Odds are fans won't expect a song like “What Did I Do To Your Heart,” a country rocker with a killer backbeat and fiddle from the great Stewart Duncan. Most surprising of all, “Don't Charge Me For The Crime,” a hip-hop-flavored track featuring rapper Common. A tale from the underbelly of society, the song is an inner monologue about crime and punishment, and the internal struggle to resist. It's unlike anything Jonas Brothers have ever done. Really. “The brothers are great songwriters,” says their A&R executive, Jon Lind. “That is a winning factor.”

There's nothing common about the three brothers from Wycoff, N.J. Their singularly fast rise --including a Grammy nomination, sold-out world tours, their own TV show and two best-selling albums -- has made the world stand up and pay attention to Jonas Brothers.

As a band, they trace their origins to impromptu concerts in the family basement. Encouraged by their always-supportive parents, they started getting commercial gigs, with Nick landing roles in Broadway musicals like “Les Miserables” and “Beauty and the Beast.” In 2005, the trio finally signed their first label deal, but it wasn't20until the following year when they signed with Hollywood Records that the hard work began to pay off.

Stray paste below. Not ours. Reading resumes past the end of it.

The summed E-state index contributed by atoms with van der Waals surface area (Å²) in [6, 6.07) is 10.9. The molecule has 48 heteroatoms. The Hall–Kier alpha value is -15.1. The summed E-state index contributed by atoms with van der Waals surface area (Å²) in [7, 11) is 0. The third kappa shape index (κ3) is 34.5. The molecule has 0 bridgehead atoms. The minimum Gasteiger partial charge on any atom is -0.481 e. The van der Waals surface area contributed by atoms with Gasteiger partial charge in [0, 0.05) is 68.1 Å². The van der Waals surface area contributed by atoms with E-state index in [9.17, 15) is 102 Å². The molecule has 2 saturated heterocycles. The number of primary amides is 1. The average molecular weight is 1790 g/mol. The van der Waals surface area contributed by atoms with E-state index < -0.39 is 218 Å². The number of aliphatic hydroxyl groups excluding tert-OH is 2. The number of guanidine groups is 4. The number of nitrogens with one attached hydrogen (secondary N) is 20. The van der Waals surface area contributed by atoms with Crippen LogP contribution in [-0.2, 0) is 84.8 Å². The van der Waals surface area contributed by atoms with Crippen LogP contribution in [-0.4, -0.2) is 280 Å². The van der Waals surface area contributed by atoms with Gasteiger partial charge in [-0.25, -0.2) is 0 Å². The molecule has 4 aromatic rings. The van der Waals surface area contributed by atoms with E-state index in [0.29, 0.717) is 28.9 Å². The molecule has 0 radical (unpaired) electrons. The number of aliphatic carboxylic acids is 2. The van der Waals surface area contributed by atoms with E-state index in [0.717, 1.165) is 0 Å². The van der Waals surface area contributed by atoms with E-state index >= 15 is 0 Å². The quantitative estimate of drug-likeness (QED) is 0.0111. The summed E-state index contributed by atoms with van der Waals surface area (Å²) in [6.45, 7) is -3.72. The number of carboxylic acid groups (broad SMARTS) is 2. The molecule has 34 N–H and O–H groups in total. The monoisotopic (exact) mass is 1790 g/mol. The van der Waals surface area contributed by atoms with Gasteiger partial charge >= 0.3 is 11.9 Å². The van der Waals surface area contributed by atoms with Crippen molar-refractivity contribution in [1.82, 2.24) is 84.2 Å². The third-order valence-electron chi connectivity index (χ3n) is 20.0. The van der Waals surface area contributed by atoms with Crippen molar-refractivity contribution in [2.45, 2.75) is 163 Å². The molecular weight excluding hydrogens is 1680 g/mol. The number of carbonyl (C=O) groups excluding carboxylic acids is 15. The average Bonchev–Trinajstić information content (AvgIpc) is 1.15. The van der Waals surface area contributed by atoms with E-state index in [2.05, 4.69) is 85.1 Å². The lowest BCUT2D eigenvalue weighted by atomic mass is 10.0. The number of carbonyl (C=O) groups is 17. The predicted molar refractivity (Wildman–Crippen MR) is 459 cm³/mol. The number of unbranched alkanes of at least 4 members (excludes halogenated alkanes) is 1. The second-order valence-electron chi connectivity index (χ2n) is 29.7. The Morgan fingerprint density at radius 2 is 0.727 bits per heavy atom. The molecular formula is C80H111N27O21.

With the August 2007 release of their Hollywood debut, nothing more stood in their way. Their premiere single, “S.O.S.,” quickly hit #1 on iTunes, while the CD shot to #5. In some cities on their “Look Me In The Eyes” headline tour, concerts sold out in minutes. The brothers star in the Disney Channel original movie, “Camp Rock,” as well as their own Disney Channel comedy series, titled “JONAS.” They worked closely with Demi Lovato on her CD, contributing seven songs and helping propel the album to sales topping 400,000. The release of “A Little Bit Longer” in 2008 changed the game. It hit the very top of the charts, while the “Burning Up” tour was among the year’s highest grossing. Their universally-lauded “Jonas Brothers; 3-D Concert Experience” proved a box office hit. Jonas Brothers received their first Grammy nomination earlier this year for Best New Artist, and have won multiple awards from around the world, including an American Music Award, as well as multiple Kids' Choice and Teen Choice awards. Worldwide, Jonas Brothers have sold a combined 8.1 million albums, and have garnered a total of 36 gold and platinum album certifications. Following the release of the new album, Jonas Brothers embark on the U.S. segment of their “Jonas Brothers World Tour 2009” with featured guests Jordin Sparks and Honor Society. 

Judging by their resume alone, Jonas Brothers stand today at the pinnacle of success. But Nick, Joe and Kevin would much rather be judged by the quality of their music and whether they successfully left a permanent stamp on contemporary pop. Of the song “Turn Right” Joe Jonas talked about “taking a chance, doing what is not necessarily comfortable and discovering solace in the unknown.” He could just as easily have been speaking of the band's mission as artists. With “Lines, Vines and Trying Times,” Jonas Brothers not only discovered a new kind of musical solace, they have begun to freely give it away.